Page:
Introduction to this document

Letter rejecting time off for elective medical procedure

Use our letter to reject an employee’s request for time off to undergo an elective medical procedure, such as breast augmentation or liposuction. Unless you contractually provide for time off work in this scenario, you’re perfectly within your rights to do this. Our letter advises the employee to use their annual leave entitlement instead.

No statutory right

With more and more people opting for cosmetic surgery or non-surgical treatment to enhance some aspect of their appearance, it’s probably only a matter of time before one of your employees asks for time off work for their proposed cosmetic procedure and so we’ve tackled the issue head-on with our Letter Rejecting Time Off for Elective Medical Procedure. The starting point is that there’s no statutory right for employees to take time off work for medical or dental appointments, regardless of whether those are essential appointments or relate to elective or cosmetic treatment. The two exceptions are time off for pregnant women and their partners to attend antenatal appointments and where granting time off constitutes a reasonable adjustment for a disability. That said, most employers adopt a common-sense approach in their relevant policies and tend to allow time off for appointments with doctors, dentists, opticians, etc. - whilst still encouraging staff to make these outside normal working hours, or with minimum disruption to the working day, where possible.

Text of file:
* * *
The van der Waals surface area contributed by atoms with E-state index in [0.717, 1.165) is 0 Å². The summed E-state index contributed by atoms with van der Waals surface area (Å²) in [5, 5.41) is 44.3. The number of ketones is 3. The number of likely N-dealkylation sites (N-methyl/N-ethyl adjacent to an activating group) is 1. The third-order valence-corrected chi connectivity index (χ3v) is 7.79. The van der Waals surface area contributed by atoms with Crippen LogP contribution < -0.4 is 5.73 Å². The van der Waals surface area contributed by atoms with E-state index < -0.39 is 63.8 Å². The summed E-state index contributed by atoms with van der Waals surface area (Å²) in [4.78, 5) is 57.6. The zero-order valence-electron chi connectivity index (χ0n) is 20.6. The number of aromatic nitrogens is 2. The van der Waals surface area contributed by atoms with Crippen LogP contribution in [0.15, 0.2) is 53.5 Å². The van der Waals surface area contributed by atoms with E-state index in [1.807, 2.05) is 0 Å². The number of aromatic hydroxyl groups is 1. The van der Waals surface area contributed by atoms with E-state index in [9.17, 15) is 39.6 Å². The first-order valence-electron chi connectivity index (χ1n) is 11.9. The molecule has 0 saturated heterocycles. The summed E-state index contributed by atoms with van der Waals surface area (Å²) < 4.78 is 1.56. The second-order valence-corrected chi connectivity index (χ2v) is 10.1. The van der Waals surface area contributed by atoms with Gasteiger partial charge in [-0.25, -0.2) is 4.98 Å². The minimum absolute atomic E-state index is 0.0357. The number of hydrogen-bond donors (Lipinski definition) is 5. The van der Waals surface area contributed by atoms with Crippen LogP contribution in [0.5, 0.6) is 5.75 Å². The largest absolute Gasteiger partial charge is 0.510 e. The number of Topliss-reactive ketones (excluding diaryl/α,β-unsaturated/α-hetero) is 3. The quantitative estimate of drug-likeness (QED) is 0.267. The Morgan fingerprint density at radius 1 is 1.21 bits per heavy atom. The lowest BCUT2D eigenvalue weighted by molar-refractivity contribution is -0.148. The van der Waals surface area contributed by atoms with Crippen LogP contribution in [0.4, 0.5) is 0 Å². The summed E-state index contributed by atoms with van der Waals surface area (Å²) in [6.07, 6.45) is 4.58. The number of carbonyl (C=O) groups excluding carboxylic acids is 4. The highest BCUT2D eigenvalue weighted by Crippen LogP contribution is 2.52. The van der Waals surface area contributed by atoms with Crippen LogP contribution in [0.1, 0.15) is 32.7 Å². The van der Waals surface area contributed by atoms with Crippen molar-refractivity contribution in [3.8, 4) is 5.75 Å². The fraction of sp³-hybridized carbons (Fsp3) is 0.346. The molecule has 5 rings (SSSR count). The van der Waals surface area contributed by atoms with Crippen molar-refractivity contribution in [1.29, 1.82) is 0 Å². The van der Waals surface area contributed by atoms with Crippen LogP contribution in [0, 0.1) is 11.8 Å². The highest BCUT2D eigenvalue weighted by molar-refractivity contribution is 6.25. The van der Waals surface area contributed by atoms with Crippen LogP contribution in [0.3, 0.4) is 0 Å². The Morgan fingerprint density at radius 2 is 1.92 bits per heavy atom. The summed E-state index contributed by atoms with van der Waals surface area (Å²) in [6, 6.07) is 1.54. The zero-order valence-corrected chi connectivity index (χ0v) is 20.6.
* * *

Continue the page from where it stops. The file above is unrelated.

Cosmetic treatment or surgery

Allowing time off for an employee to see their GP about an essential medical problem is one thing; allowing them time off for breast augmentation or a face lift is quite another. Where an employee is choosing to have some form of treatment or surgery purely to aesthetically enhance their appearance, you’re quite within your rights to turn down their request for time off work. You can extend this to other non-essential elective procedures, such as, say, laser eye surgery or a vasectomy. Our letter therefore declines the employee’s request for time off for cosmetic treatment or surgery and gives two possible grounds for rejection: (1) you don’t grant time off for treatment or surgery that’s not medically necessary, and/or (2) the employee wants more than two hours off work for one appointment, whereas your time limit is two hours. Our letter then continues by reminding the employee that they can still use their paid annual leave entitlement for the time off should they wish to do so, in which case they will need to comply with your relevant procedure for requesting annual leave.